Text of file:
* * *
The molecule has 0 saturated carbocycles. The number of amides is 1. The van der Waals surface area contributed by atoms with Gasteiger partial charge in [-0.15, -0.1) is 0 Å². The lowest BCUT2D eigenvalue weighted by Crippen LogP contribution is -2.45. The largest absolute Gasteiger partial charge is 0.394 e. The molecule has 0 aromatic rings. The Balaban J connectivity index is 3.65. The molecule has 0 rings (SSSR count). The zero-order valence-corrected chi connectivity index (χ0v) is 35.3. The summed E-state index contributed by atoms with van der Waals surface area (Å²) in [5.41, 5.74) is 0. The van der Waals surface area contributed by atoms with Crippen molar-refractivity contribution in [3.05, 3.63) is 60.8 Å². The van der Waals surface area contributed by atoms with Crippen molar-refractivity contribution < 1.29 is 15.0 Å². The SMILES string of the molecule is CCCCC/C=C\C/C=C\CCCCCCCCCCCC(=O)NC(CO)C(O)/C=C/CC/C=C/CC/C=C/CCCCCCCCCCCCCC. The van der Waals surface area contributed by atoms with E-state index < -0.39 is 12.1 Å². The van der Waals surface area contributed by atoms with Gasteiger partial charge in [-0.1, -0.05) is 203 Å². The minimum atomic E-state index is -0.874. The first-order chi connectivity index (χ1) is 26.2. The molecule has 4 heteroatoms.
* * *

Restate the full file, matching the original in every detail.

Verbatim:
The molecule has 0 saturated carbocycles. The number of amides is 1. The van der Waals surface area contributed by atoms with Gasteiger partial charge in [-0.15, -0.1) is 0 Å². The lowest BCUT2D eigenvalue weighted by Crippen LogP contribution is -2.45. The largest absolute Gasteiger partial charge is 0.394 e. The molecule has 0 aromatic rings. The Balaban J connectivity index is 3.65. The molecule has 0 rings (SSSR count). The zero-order valence-corrected chi connectivity index (χ0v) is 35.3. The summed E-state index contributed by atoms with van der Waals surface area (Å²) in [5.41, 5.74) is 0. The van der Waals surface area contributed by atoms with Crippen molar-refractivity contribution in [3.05, 3.63) is 60.8 Å². The van der Waals surface area contributed by atoms with Crippen molar-refractivity contribution < 1.29 is 15.0 Å². The SMILES string of the molecule is CCCCC/C=C\C/C=C\CCCCCCCCCCCC(=O)NC(CO)C(O)/C=C/CC/C=C/CC/C=C/CCCCCCCCCCCCCC. The van der Waals surface area contributed by atoms with E-state index < -0.39 is 12.1 Å². The van der Waals surface area contributed by atoms with Gasteiger partial charge in [-0.1, -0.05) is 203 Å². The minimum atomic E-state index is -0.874. The first-order chi connectivity index (χ1) is 26.2. The molecule has 4 heteroatoms.